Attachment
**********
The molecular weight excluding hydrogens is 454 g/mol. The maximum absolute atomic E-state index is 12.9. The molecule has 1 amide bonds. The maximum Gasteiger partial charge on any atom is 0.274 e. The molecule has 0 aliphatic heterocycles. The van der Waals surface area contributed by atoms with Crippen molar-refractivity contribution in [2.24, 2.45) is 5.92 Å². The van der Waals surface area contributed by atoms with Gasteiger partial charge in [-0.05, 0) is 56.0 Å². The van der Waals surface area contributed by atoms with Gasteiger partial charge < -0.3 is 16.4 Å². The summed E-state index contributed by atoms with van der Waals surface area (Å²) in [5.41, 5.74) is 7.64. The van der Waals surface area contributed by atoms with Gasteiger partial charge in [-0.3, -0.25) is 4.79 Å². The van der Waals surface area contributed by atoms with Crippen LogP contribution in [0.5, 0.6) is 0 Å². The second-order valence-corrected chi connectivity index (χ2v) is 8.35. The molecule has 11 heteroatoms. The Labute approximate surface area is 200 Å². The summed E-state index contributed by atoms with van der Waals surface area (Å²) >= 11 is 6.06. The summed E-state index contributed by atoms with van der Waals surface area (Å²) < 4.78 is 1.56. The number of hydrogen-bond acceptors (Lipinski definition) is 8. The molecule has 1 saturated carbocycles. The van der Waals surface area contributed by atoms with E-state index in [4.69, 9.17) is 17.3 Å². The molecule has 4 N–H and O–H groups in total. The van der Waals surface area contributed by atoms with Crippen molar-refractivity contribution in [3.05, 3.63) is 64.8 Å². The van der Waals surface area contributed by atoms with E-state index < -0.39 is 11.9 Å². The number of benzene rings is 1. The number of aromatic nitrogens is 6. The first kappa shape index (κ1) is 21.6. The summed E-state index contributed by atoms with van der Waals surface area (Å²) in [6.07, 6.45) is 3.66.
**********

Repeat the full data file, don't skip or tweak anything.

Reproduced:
The molecular weight excluding hydrogens is 454 g/mol. The maximum absolute atomic E-state index is 12.9. The molecule has 1 amide bonds. The maximum Gasteiger partial charge on any atom is 0.274 e. The molecule has 0 aliphatic heterocycles. The van der Waals surface area contributed by atoms with Crippen molar-refractivity contribution in [2.24, 2.45) is 5.92 Å². The van der Waals surface area contributed by atoms with Gasteiger partial charge in [-0.05, 0) is 56.0 Å². The van der Waals surface area contributed by atoms with Gasteiger partial charge < -0.3 is 16.4 Å². The summed E-state index contributed by atoms with van der Waals surface area (Å²) in [5.41, 5.74) is 7.64. The van der Waals surface area contributed by atoms with Gasteiger partial charge in [-0.3, -0.25) is 4.79 Å². The van der Waals surface area contributed by atoms with Crippen LogP contribution in [0.5, 0.6) is 0 Å². The second-order valence-corrected chi connectivity index (χ2v) is 8.35. The molecule has 11 heteroatoms. The Labute approximate surface area is 200 Å². The summed E-state index contributed by atoms with van der Waals surface area (Å²) >= 11 is 6.06. The summed E-state index contributed by atoms with van der Waals surface area (Å²) < 4.78 is 1.56. The number of hydrogen-bond acceptors (Lipinski definition) is 8. The molecule has 1 saturated carbocycles. The van der Waals surface area contributed by atoms with E-state index in [4.69, 9.17) is 17.3 Å². The molecule has 4 N–H and O–H groups in total. The van der Waals surface area contributed by atoms with Crippen molar-refractivity contribution in [3.05, 3.63) is 64.8 Å². The van der Waals surface area contributed by atoms with E-state index < -0.39 is 11.9 Å². The number of benzene rings is 1. The number of aromatic nitrogens is 6. The first kappa shape index (κ1) is 21.6. The summed E-state index contributed by atoms with van der Waals surface area (Å²) in [6.07, 6.45) is 3.66.